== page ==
Enjoy the day-to-day adventures of an Occupational Therapist in training!

Posts tagged ‘horse’

How Do You Like Them (Horse) Apples?

Yesterday at DR I found myself saying things that I never thought I would say at an internship site…. even though I have a nontraditional internship 🙂 Yesterday I was saying things like:

  • Scooter (the dog) please don’t eat the horse poop!
  • Poke your belly out!
  • Try not to steer your horse into a tree next time.
  • If you bite me, you’ll regret it (said to a horse, not a rider!)
  • Of course you can have different candy.
  • wow… that’s a lot of poop.

Yesterday, like any other day, was filled with chores that needed to be done before the riders got to the farm. I had to rake up hay that had blown out of the hay building (cue allergens) sweep walk ways, much stalls, and get all of the horses ready for the evening’s lessons. Nothing too difficult, just super messy! I was a hot mess by the time the riders got there! I like that the chores I do aren’t long term tasks that take forever. They are easy to accomplish, in my mind, because there is a clear end and I can actually see how much I still have left to do before I cross that task off of my to-do list. Tasks like that make me feel accomplished when I complete them because I get some serious satisfaction when I cross things off of a list! Also,I can see that what I am doing makes a difference at DR.. there is too much stuff to be done around the farm for them to give me meaningless tasks. It’s kinda funny to think about measuring my time at DR with little things like how fast I can get a horse ready for the lessons. It used to take me forever, and I mean forever, to completely get a horse ready for the night’s lessons (curry combed twice, mane and tail brushed, body brushed with soft brush, feet picked, fly sprayed and gear on); now I have it down to 10 minutes flat! Yup, I’m pretty proud of that 🙂

Last night we had an Easter Egg Hunt on horseback! It was a pretty great lesson and all of the riders seemed to enjoy themselves. They decorated paper bags (makeshift Easter baskets) and hunted for candy-filled eggs along the outside of the ring. I was working with a rider named Mary whose family doesn’t celebrate Easter, so we rode around looking for necklaces rather than Easter eggs-just as fun, right?! In all seriousness, her family believes in Jesus, just not the Easter Bunny. I wonder what her mother would have said had she known that instead of Easter Eggs, her daughter was hunting for Mardi Gras beads… just a thought! Anyway, Mary and I still had a good time searching for necklaces. Mary has been diagnosed with ADHD, anxiety disorder, and a mild cognitive disability. She kept saying that she was going to fall off of Molly. However, she was no where near about to fall of f of the horse, so rather than argue with her or try to convince her otherwise, I just reminded her that if she sat tall and strong that she wouldn’t fall off. I’ve never really worked with kids who have ADHD, so last night’s lesson was a new experience for me! I had to make sure that I was thinking ahead so I could keep her on track in order to search for the desired color of necklace and to make sure that she didn’t steer Molly into a tree.  It was challenging to have to keep her focused on so many things- I can only imagine how difficult it was for her to keep track of what all we had to do while steering Molly! We survived the experience though, and she told me that she was vacationing in Myrtle Beach over spring break which is where I live when I’m not at school, so it was fun to talk about what all she was going to do at the beach!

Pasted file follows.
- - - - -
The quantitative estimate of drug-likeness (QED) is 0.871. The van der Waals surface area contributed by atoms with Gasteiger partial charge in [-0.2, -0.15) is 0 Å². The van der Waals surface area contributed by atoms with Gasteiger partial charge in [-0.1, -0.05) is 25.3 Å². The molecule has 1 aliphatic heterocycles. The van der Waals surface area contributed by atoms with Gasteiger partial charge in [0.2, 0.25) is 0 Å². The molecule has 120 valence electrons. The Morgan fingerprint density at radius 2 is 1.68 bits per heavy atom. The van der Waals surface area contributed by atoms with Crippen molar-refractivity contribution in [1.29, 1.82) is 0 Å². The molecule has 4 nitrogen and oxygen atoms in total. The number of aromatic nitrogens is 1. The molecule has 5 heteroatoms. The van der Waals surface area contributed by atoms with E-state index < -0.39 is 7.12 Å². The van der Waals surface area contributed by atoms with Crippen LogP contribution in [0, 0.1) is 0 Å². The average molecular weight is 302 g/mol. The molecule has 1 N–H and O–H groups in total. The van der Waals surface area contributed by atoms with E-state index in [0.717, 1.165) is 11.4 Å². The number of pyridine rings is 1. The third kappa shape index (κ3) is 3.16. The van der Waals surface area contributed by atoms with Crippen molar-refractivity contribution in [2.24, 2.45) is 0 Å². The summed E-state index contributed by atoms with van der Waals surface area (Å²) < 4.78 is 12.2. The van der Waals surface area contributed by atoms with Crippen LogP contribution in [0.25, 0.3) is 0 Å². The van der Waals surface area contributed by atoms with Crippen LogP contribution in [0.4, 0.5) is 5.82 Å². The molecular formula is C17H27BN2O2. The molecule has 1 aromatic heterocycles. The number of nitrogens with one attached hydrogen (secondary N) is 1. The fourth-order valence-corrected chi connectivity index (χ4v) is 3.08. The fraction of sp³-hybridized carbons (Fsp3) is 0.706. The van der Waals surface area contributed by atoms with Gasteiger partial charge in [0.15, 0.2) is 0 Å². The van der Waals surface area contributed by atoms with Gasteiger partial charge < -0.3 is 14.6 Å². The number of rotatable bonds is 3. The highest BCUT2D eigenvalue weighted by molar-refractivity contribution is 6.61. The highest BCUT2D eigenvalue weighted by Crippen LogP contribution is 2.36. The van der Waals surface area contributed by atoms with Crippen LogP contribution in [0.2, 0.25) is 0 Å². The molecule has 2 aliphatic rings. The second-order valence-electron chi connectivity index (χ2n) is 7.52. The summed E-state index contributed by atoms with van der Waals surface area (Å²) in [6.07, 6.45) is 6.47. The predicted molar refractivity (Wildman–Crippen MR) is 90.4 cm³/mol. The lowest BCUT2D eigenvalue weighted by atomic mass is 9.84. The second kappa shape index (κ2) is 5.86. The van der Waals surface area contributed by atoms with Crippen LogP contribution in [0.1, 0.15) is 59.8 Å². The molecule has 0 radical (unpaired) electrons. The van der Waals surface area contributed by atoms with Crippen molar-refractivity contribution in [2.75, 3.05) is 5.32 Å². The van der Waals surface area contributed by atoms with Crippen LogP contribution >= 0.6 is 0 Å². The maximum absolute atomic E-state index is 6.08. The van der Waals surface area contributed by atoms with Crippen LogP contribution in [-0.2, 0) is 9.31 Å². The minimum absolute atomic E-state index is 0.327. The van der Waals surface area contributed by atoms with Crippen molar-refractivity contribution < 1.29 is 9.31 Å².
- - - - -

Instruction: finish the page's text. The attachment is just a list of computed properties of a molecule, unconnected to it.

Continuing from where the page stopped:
The last rider that I worked with was Majestic Diamond who was also riding Molly. We certainly got to know each other better after this ride! She disclosed all kinds of information to me (i.e. her unfortunately located itch, what PMS is like for her, and other medical facts!) She is 17 and doesn’t have an older sister to talk to about those kinds of things, so I understood why it would make sense to talk about them with me; after all, she puts a lot trust in me as her side-walker. We got to hunt for Easter Eggs (which was way more fun than hunting for necklaces.. but you didn’t hear that from me)! Majestic Diamond has something called a “shunt” which is a port that helps regulate the pressure inside of her skull by draining excess cerebro-spinal fluid. If she bends below the waist, the flow of cerebro-spinal fluid will reverse and literally flood the inside of her skull. I had to keep that in mind while helping her hunt for eggs- I had to retrieve the one’s that were below waist level for her! Also, Majestic Diamond is legally blind and cannot see anything that is further than 2 feet in front of her.. so that aspect made for an interesting Egg Hunt! I had an excuse to participate, which of course made me even more excited!  I found out that she will be getting her GED this summer which is super awesome! I am so proud that she is deciding to finish high school (early!)